Two CowsThe idea of the "Two Cows" metaphor comes from economics. It consists of simplifying a complex system into a simple one, starting with the phrase "You have two cows", in which cows stand for something that produces, milk stands for what is produced, and a number of other metaphors are thrown in as needed. For example:
Capitalism (in theory): You have two cows. Your neighbor has two bulls. You trade a cow for a bull.
Capitalism (in practice): You have two cows. You sell one cow. You try to extract three cows' worth of milk from your remaining cow. You briefly wonder why you have one dead cow, and sell the farm that was able to get three cows worth of milk from one cow. Screw your neighbor; if he deserved any milk, he'd have something to trade for it.
Communism (in theory): You have two cows. Your neighbor has two bulls. Your neighbor lets anyone who wants borrow xir bulls. You give all of the milk aside from what you need to anyone who needs it.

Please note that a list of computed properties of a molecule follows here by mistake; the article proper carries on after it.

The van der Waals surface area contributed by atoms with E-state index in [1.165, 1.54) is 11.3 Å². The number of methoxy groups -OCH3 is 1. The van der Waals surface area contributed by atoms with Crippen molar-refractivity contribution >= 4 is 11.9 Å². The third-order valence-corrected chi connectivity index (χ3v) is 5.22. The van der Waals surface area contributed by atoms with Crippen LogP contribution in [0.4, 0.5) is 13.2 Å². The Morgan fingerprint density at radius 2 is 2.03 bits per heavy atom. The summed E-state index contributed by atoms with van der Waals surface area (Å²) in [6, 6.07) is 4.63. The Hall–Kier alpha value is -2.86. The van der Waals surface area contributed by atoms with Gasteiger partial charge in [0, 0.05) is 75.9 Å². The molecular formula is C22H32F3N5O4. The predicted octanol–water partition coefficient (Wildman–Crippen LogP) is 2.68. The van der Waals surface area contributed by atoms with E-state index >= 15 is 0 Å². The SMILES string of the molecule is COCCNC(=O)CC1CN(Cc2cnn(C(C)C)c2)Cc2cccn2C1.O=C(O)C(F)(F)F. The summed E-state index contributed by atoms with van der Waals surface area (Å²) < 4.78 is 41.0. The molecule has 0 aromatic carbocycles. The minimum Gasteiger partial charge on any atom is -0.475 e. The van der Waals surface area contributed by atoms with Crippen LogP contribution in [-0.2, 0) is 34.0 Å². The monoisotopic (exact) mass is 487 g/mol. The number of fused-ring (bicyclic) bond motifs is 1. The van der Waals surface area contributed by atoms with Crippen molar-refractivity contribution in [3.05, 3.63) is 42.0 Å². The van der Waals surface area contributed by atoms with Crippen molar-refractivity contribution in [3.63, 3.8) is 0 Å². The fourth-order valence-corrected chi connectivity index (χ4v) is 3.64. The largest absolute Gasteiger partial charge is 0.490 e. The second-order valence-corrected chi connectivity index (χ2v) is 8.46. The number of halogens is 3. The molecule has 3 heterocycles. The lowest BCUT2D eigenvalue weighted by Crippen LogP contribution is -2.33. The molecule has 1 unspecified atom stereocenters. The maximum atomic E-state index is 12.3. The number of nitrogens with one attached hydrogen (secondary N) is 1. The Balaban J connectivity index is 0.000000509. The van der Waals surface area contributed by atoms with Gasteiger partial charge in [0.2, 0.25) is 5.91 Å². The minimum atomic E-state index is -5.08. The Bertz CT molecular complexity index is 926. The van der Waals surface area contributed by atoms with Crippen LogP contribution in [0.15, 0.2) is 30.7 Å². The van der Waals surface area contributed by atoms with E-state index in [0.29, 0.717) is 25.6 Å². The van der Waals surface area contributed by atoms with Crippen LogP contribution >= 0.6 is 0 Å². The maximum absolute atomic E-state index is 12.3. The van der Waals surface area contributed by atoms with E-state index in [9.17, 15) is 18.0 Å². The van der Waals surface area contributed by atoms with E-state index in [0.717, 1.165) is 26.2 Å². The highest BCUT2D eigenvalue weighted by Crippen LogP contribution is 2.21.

Communism (in practice): You have two cows. You give all of the milk to the government, and get back slightly less than you need. A bull occasionally visits your farm, but you never know when.
This idea has spread to other areas, but aside from giving a few examples of this it isn't relevant to the post:
Objectivism: You have two cows, and a farm that your ancestors stole, but it's okay because the other owners weren't using it as well as you are. Your neighbor mentions that he'd like some milk. You poison one of your cows to make a point, subject your neighbor to a five-hour rant, and take your remaining cow into the mountains.
Judaism: You have two cows. You give some of your milk to your neighbors in exchange for some of their crops. Your neighbors set their crops on fire, blame you, and take one of your cows as reparation. You move someplace else. Your old neighbors tell your new neighbors that you stole one of their cows.